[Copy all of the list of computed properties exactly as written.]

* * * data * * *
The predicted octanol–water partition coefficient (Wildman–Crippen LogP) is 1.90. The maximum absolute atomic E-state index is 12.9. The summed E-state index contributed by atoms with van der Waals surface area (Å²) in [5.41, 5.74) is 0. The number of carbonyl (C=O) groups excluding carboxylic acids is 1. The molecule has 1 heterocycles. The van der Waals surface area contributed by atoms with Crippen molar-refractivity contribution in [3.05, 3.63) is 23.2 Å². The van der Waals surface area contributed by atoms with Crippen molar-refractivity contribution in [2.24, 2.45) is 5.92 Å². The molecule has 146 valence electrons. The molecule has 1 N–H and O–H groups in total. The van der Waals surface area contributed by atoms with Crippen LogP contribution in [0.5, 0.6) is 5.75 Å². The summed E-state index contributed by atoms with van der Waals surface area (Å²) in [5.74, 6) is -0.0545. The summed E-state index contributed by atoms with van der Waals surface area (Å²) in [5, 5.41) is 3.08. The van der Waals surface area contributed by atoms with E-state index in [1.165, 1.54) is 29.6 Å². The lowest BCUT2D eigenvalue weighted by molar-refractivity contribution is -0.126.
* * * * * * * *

The predicted octanol–water partition coefficient (Wildman–Crippen LogP) is 1.90. The maximum absolute atomic E-state index is 12.9. The summed E-state index contributed by atoms with van der Waals surface area (Å²) in [5.41, 5.74) is 0. The number of carbonyl (C=O) groups excluding carboxylic acids is 1. The molecule has 1 heterocycles. The van der Waals surface area contributed by atoms with Crippen molar-refractivity contribution in [3.05, 3.63) is 23.2 Å². The van der Waals surface area contributed by atoms with Crippen molar-refractivity contribution in [2.24, 2.45) is 5.92 Å². The molecule has 146 valence electrons. The molecule has 1 N–H and O–H groups in total. The van der Waals surface area contributed by atoms with Crippen LogP contribution in [0.5, 0.6) is 5.75 Å². The summed E-state index contributed by atoms with van der Waals surface area (Å²) in [5.74, 6) is -0.0545. The summed E-state index contributed by atoms with van der Waals surface area (Å²) in [5, 5.41) is 3.08. The van der Waals surface area contributed by atoms with E-state index in [1.165, 1.54) is 29.6 Å². The lowest BCUT2D eigenvalue weighted by molar-refractivity contribution is -0.126.